There Will Be Blood is a serious accomplishment, but I am going to have to put it in a category with Pan’s Labyrinth and Children of Men (and P.T. Anderson’s earlier Boogie Nights): nearly perfectly crafted movies that were not for me.
The main factor, perhaps an unfair one to blame the movie for, was the trailer and the reviews – which all had me ready for an apocalyptic epic with a main character who was in the tradition of Milton’s Satan, Captain Ahab, and the Judge from Cormac McCarthy’s Blood Meridian. “Apocalyptic” was a word used in more than one review, as was “force of nature.” One review did compare Plainview to Ahab and one used the word “satanic”. “Epic” was also a word tossed around. The idea of that kind of film set in the early part of the twentieth century that pits a religious evangelical religion against capitalism in the form of two powerful men essentially building California got my attention immediately. The trailer, packing the film’s best music and imagery – fire, blood, violence, religious enthusiasm – into something pounding toward a stunning climax of misanthropy, confirmed this for me. Plainview’s voice alone is amazing. Magnolia was too much like Short Cuts to be a good movie in its own right, I thought, but the scene with the frogs was pretty amazing – something totally unnatural breaking in and changing everything was stunning. Punch Drunk Love did my favourite thing: take a stale genre, and make its clichés – will the couple work it out? Love conquers All – persuasive, dangerous and powerful again. P.T. Anderson is going to do something stunning here, I thought.
He does do something stunning, I guess. Certainly the camera work, landscape and the music go a long way toward that “epic” feel, as does the two hour and 40 minute running time. (As a side-note, I did like the music, though I think Neil Young wins for best music in a western in Dead Man). And it’s not like I hated There Will Be Blood, or could not tell that is was an amazing movie in its own right. But it is not at all what I wanted. Daniel Day Lewis’s Daniel Plainview is not Satan, Ahab, or the Judge. (If you have not read Blood Meridian, but have seen No Country for Old Men, the Judge is a bit like Chigurh, if Chigurh danced and played the violin, and talked philosophy). Daniel Plainview, in the film, is not the Satanic figure of awe that he is in the trailer. He has a satanic energy, a dark drive, to be sure – this is what the reviews seize upon. But his energy is only directed toward oil. Ahab’s energy is directed toward the whale, but in the context of the whale’s place in the cosmos. God, or Nature, is Ahab’s true opponent. Ahab is Shakespearian. Plainview is Sinclair-ian. Plainview is selfish in an uninteresting way, myopic, drunk, childish, interested in petty humiliation, and his misanthropy is not apocalyptic or Gnostic – he just doesn’t like people. “Cruel” is too dramatic a word for him; “mean” is better. He thinks he is big, but the movie shows him to be small. Similarly Paul Dano’s preacher Eli Sunday. The trailer shows him for a moment preaching and you figure, having seen Magnolia, that this preaching scene is going to be a 20 minute, single take, tour-de-force – but it is not. It is a short scene, and more than a little silly, intentionally. Like Plainview, the film shows Sunday to be smaller than he thinks, and than I was lead to believe – petty, childish, stupid, and small. The trailer got me thinking this would be a clash of the titans, and I got something else. I blame P.T. Anderson less for this than I blame the reviewers and maybe the guy who cut the trailer. Though to be fair, my experience may be the point – maybe the film wanted to show me that capitalism and religious evangelicalism are just petty things from petty people. I guess I already figured that, maybe. If you read my earlier review of Children of Men and Pan’s Labyrinth (linked in the tool-bar on the right) you can see why this movie was not for me.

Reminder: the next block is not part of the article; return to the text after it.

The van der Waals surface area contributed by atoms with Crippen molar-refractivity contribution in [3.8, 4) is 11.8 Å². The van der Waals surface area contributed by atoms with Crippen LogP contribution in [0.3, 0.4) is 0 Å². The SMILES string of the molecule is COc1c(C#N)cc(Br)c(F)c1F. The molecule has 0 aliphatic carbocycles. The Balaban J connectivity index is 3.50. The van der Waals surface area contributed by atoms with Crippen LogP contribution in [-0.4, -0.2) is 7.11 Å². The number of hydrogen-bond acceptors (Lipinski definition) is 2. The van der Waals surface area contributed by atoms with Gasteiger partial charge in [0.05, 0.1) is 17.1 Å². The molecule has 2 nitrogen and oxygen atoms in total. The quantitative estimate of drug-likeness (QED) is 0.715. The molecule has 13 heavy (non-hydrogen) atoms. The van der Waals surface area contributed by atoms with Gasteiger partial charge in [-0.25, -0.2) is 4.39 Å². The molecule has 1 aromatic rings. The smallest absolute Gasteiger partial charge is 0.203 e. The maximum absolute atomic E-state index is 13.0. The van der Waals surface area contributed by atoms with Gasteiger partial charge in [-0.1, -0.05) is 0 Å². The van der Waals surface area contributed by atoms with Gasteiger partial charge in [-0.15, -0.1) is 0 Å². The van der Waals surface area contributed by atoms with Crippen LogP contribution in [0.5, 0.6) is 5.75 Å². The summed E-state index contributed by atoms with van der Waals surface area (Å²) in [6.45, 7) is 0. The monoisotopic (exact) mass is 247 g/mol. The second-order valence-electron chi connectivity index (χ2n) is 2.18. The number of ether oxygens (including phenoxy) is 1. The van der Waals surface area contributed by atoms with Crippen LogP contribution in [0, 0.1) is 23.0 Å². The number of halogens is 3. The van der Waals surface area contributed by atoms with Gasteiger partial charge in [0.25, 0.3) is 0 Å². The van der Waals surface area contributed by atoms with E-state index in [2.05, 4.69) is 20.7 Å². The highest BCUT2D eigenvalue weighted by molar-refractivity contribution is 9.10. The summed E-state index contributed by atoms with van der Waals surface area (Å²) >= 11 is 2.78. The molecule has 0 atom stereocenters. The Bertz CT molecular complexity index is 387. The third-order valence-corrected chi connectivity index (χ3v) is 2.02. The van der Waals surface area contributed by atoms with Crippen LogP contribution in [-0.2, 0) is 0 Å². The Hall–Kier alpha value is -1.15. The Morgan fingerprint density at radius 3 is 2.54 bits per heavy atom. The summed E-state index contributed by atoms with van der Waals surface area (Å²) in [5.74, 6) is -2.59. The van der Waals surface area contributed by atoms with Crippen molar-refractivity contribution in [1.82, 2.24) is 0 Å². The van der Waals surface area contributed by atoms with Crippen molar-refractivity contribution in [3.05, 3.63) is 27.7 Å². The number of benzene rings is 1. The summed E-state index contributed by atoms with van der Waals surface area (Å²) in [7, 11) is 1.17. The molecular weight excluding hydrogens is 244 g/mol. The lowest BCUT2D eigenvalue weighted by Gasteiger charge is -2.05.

I think I would have preferred a movie a lot like this one, but where Plainview is more like The Judge and where it ends, with no warning after nearly three hours of perfect realism, with God smiting everyone with fire from the sky. Someone make me that movie.
Two final notes:
The more I think about Southland Tales, the more I like it.
I think it is possible I am crazy here, and that There Will Be Blood is not at all how I described it. I will continue to think on it. This is a first reaction.